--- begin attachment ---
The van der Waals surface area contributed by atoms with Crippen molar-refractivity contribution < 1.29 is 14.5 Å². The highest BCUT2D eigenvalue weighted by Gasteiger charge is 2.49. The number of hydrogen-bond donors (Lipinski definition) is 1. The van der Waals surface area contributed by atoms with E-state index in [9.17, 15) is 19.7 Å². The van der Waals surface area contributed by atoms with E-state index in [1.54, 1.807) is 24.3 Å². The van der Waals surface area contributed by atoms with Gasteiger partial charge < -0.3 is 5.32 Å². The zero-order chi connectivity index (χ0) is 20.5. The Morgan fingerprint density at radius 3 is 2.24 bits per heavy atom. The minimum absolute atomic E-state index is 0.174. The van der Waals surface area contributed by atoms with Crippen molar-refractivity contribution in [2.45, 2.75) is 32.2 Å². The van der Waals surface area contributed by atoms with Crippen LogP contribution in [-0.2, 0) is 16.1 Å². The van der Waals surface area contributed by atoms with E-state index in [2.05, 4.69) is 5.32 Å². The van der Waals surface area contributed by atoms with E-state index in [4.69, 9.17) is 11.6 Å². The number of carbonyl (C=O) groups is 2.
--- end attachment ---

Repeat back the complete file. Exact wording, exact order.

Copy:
The van der Waals surface area contributed by atoms with Crippen molar-refractivity contribution < 1.29 is 14.5 Å². The highest BCUT2D eigenvalue weighted by Gasteiger charge is 2.49. The number of hydrogen-bond donors (Lipinski definition) is 1. The van der Waals surface area contributed by atoms with E-state index in [9.17, 15) is 19.7 Å². The van der Waals surface area contributed by atoms with E-state index in [1.54, 1.807) is 24.3 Å². The van der Waals surface area contributed by atoms with Gasteiger partial charge < -0.3 is 5.32 Å². The zero-order chi connectivity index (χ0) is 20.5. The Morgan fingerprint density at radius 3 is 2.24 bits per heavy atom. The minimum absolute atomic E-state index is 0.174. The van der Waals surface area contributed by atoms with Crippen molar-refractivity contribution in [2.45, 2.75) is 32.2 Å². The van der Waals surface area contributed by atoms with Crippen LogP contribution in [-0.2, 0) is 16.1 Å². The van der Waals surface area contributed by atoms with E-state index in [2.05, 4.69) is 5.32 Å². The van der Waals surface area contributed by atoms with E-state index in [4.69, 9.17) is 11.6 Å². The number of carbonyl (C=O) groups is 2.